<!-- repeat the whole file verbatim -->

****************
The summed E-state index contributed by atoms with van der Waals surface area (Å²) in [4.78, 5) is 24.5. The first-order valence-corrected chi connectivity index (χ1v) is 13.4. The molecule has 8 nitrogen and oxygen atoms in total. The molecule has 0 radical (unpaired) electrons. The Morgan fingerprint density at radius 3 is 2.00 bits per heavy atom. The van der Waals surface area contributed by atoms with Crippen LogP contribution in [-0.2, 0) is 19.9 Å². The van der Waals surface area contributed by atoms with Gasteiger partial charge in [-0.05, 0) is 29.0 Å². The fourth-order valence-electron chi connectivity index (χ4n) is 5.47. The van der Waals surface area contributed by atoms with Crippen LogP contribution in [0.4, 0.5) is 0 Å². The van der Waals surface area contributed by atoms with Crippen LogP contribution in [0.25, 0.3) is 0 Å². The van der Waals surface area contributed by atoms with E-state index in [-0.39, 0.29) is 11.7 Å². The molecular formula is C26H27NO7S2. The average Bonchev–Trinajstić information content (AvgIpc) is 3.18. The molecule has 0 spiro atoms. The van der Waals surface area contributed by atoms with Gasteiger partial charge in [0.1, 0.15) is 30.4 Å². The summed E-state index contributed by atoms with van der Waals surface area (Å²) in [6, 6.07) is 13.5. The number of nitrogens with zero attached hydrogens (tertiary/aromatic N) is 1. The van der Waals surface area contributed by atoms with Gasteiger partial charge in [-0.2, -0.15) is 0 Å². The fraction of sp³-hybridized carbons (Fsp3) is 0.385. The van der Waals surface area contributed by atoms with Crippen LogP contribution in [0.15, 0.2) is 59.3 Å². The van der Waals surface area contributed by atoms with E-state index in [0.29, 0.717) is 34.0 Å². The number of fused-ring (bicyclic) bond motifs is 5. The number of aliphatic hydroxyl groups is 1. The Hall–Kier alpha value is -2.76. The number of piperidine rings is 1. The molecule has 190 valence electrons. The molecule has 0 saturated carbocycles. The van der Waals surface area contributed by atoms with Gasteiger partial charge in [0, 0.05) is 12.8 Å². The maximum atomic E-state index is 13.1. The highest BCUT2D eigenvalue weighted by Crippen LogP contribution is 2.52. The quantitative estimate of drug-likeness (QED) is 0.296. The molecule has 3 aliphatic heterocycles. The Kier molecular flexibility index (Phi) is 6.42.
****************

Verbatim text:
The summed E-state index contributed by atoms with van der Waals surface area (Å²) in [4.78, 5) is 24.5. The first-order valence-corrected chi connectivity index (χ1v) is 13.4. The molecule has 8 nitrogen and oxygen atoms in total. The molecule has 0 radical (unpaired) electrons. The Morgan fingerprint density at radius 3 is 2.00 bits per heavy atom. The van der Waals surface area contributed by atoms with Crippen LogP contribution in [-0.2, 0) is 19.9 Å². The van der Waals surface area contributed by atoms with Gasteiger partial charge in [-0.05, 0) is 29.0 Å². The fourth-order valence-electron chi connectivity index (χ4n) is 5.47. The van der Waals surface area contributed by atoms with Crippen LogP contribution in [0.4, 0.5) is 0 Å². The van der Waals surface area contributed by atoms with Crippen LogP contribution in [0.25, 0.3) is 0 Å². The van der Waals surface area contributed by atoms with E-state index in [-0.39, 0.29) is 11.7 Å². The molecular formula is C26H27NO7S2. The average Bonchev–Trinajstić information content (AvgIpc) is 3.18. The molecule has 0 spiro atoms. The van der Waals surface area contributed by atoms with Gasteiger partial charge in [0.1, 0.15) is 30.4 Å². The summed E-state index contributed by atoms with van der Waals surface area (Å²) in [6, 6.07) is 13.5. The number of nitrogens with zero attached hydrogens (tertiary/aromatic N) is 1. The van der Waals surface area contributed by atoms with Gasteiger partial charge in [-0.2, -0.15) is 0 Å². The fraction of sp³-hybridized carbons (Fsp3) is 0.385. The van der Waals surface area contributed by atoms with Crippen LogP contribution in [0.15, 0.2) is 59.3 Å². The van der Waals surface area contributed by atoms with E-state index in [0.29, 0.717) is 34.0 Å². The number of fused-ring (bicyclic) bond motifs is 5. The number of aliphatic hydroxyl groups is 1. The Hall–Kier alpha value is -2.76. The number of piperidine rings is 1. The molecule has 190 valence electrons. The molecule has 0 saturated carbocycles. The van der Waals surface area contributed by atoms with Gasteiger partial charge in [0, 0.05) is 12.8 Å². The maximum atomic E-state index is 13.1. The highest BCUT2D eigenvalue weighted by Crippen LogP contribution is 2.52. The quantitative estimate of drug-likeness (QED) is 0.296. The molecule has 3 aliphatic heterocycles. The Kier molecular flexibility index (Phi) is 6.42.